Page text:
Research shows that conifers decrease the native sagebrush grasses and shrubs that wildlife and livestock rely on, and confirms that forage comes back when trees are removed.
Removing conifers where native grasses and shrubs are still intact produces the best results for wildlife habitat in sagebrush country. Photo: Connor White
We know upland birds and conifers are like oil and water in sagebrush country – they simply don’t mix. Woody species such as western juniper and pinyon-pine have been steadily encroaching into previously wide-open rangelands, due to a century of changed fire regimes in the American West.
We also know that removing conifers is good for the bird and the herd, which is why it’s a priority for the NRCS-led Sage Grouse Initiative. These invaders provide perches for raptors that prey on sage grouse, they also crowd out nutritious native plants that are critical for livestock and wildlife. Plus, conifers suck up precious groundwater. Science shows that maintaining tree-free landscapes keeps water on the land an average of 9 days longer — a big boon for agricultural operations and sagebrush-dependent species on arid rangelands.
A new research study published this month in Restoration Ecology reinforces the fact that cutting conifers can quickly restore both habitat for wildlife and forage for livestock – especially in early stages of woody encroachment. Scientists found increases in herbaceous cover just three years after removing junipers in the Great Basin. Shrub height also increased, although it takes longer for shrubs to regenerate.
Led by John Severson from the University of Idaho, the researchers first assessed the impacts of conifer encroachment on vegetation important for sage grouse nesting success. Next, they determined whether nesting habitat improved after conifer removal.
Researchers collected vegetation measurements at 356 sage grouse nests, and also compared the data to published sage grouse nest habitat guidelines. Measurements included the percentage of ground covered by forbs, grasses, and shrubs, as well as the species richness of forbs and shrubs. Data was collected mainly in south-central Oregon as well as across the border in northern California and Nevada.
The study site in the BLM-managed Warner Mountains of Oregon have been a valuable research area for over a decade, producing a wealth of insights on how conifer removal impacts sagebrush country. This long-term research site has also established that: 1) sage grouse avoid conifers, 2) removing conifers boosts nest success for sage grouse, and 3) sagebrush songbird abundance increases after juniper removal.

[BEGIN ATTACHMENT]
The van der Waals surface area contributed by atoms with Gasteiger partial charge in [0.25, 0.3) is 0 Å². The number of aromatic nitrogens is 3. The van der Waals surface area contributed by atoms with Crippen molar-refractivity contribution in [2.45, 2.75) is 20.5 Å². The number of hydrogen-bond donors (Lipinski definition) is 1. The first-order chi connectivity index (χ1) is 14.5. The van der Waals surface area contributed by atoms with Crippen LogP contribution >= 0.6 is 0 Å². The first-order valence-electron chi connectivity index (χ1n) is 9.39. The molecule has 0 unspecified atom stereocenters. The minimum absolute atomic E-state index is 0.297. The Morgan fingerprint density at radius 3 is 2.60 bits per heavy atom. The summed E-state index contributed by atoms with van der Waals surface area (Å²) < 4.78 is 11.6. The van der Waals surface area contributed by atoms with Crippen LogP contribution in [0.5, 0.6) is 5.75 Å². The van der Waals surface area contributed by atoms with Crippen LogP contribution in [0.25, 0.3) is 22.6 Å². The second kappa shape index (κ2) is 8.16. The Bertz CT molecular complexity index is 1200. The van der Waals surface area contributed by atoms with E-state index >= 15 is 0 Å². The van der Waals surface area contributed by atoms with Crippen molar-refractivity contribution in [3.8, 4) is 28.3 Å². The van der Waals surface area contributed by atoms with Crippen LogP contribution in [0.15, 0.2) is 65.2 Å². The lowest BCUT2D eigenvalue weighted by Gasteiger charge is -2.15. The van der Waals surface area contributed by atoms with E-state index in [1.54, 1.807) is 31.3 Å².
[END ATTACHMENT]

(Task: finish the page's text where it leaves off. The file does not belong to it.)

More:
The results from this study confirm that conifer abundance decreases habitat for nesting sage grouse. Luckily, results also show that conifer removal improves habitat for these imperiled birds by increasing the cover and diversity of native grasses and shrubs within just a few years. The authors conclude that sagebrush habitat is likely to continue to improve as shrubs and other understory plants grow back.
Severson’s latest article reinforces the growing body of research showing why and how to remove conifers from sagebrush country. Thanks to emerging science like this, the Sage Grouse Initiative and our partners are able to better target conservation practices across the 11-state range of the bird, and evaluate the outcomes of our on-the-ground efforts to restore healthy sagebrush communities in the West.
>> Increased conifer cover in sagebrush ecosystems reduces shrub understory vegetation important for sage grouse nesting, limiting habitat suitability and availability for the bird and other wildlife.
>> Conifer removal increases herbaceous vegetation like grasses and forbs in a short time period, increasing habitat for sage grouse. Shrubs may not respond as quickly.
>> Managers should first focus conifer removal efforts in areas with intact shrub and herbaceous composition to achieve the quickest and most complete habitat recovery.
>> Different conifer removal methods may have differing impacts on understory vegetation. Managers should consider and attempt to limit potential negative affects (such as decreased shrub cover or increased exotic annual grasses) when planning conifer removal projects.
Read more research on conifer removal in sagebrush country